On April 26, 2001, the Florida Consumer Action Network, the Florida League of Conservation Voters, the Florida Chapter Sierra Club, and the Florida Clean Elections Coalition published a list of the deficiencies of the new legislation. The groups pointed to many important omissions that they contend amount to the legislature’s skirting of crucial issues, resulting in a negative impact on voter enfranchisement. Susie Caplow, an environmental and consumer advocate who lobbies for the Sierra Club, believes that the law did not address the problem of the undercounting of votes cast by poor and minority voters. Caplaw stated that in order to solve that problem an election law must adequately address voter education, the voting rights of felons who have completed their sentences, and must provide for multi-lingual ballots. The statute failed to comprehensively address any of these matters.
A closer look at the Florida law reveals the issues to be revisited.
. The law establishes comprehensive recount measures that provide for an automatic, standardized statewide recount to be conducted of undervotes and overvotes if the winning vote margin is within one quarter of 1 percent. This provision significantly changes the former law, which gave counties wide discretion to establish their own recount procedures.
Provisional Ballots. The new legislation authorizes the use of provisional ballots in elections to allow voters who were wrongly left off of registration rolls to vote. The vote cast on a provisional ballot will be counted once it is established that the voter should have been on the registration rolls provided that the vote was cast at the correct voting precinct. According to Ion Sancho, supervisor of elections in Leon County, voters who guess their precinct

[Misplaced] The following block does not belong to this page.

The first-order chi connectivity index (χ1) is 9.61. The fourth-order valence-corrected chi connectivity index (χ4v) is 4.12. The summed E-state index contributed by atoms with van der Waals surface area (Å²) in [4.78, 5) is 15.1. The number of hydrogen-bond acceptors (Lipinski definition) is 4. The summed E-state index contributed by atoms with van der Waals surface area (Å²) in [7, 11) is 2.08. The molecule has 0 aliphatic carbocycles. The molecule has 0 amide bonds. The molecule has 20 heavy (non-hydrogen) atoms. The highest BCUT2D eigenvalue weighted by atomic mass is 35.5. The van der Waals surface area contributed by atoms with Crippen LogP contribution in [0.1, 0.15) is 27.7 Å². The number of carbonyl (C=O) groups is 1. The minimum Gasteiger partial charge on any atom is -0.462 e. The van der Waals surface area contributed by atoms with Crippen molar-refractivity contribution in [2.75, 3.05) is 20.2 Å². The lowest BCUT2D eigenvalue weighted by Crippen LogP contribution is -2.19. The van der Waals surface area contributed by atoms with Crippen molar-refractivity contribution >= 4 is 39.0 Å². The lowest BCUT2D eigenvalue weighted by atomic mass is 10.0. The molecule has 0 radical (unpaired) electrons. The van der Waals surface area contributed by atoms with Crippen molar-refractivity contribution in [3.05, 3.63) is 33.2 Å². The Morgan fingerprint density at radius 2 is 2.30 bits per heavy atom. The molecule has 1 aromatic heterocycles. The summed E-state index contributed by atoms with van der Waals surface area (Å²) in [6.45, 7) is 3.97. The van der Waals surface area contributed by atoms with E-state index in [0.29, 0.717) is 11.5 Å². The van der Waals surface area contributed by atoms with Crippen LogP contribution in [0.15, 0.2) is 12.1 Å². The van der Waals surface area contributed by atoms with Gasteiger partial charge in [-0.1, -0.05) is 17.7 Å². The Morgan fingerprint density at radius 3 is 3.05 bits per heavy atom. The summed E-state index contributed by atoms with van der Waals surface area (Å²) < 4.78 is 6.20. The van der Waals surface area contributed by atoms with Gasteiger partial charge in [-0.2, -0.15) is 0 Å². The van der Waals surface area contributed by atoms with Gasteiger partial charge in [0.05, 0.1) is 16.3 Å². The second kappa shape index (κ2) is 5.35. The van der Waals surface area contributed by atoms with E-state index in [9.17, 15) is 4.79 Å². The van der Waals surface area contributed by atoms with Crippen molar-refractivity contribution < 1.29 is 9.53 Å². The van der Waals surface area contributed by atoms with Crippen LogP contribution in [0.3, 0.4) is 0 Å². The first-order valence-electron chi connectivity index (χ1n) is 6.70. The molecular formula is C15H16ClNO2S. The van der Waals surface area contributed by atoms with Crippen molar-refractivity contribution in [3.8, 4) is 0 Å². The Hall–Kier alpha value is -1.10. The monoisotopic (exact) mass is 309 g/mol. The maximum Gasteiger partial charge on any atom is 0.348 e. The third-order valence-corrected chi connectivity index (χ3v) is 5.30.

correctly are ensured of their enfranchisement, but “if they guess wrong, they don’t get their right to vote.”
Voter and Poll Worker Education. The measure sets minimum standards for voter education efforts and poll worker training and recruitment and allocates almost $6 million in funding to implement these standards. The Department of State must adopt rules prescribing minimum standards for nonpartisan voter education, including voter registration, balloting procedures, absentee and polling locations, voter rights and responsibilities, distribution of sample ballots, and public service announcements. The Department of State will also prepare a polling place procedures manual to be placed in each precinct. Susan MacManus, a political science professor at the University of South Florida, believes that these new minimum standards are a major accomplishment of the statute. “To me one of the key things is voter education,” she said, maintaining that while continuing improvement will be necessary, the law is “a step in the right direction.” Yet according to Caplow, the amount of money allocated will not cover actual voter education costs.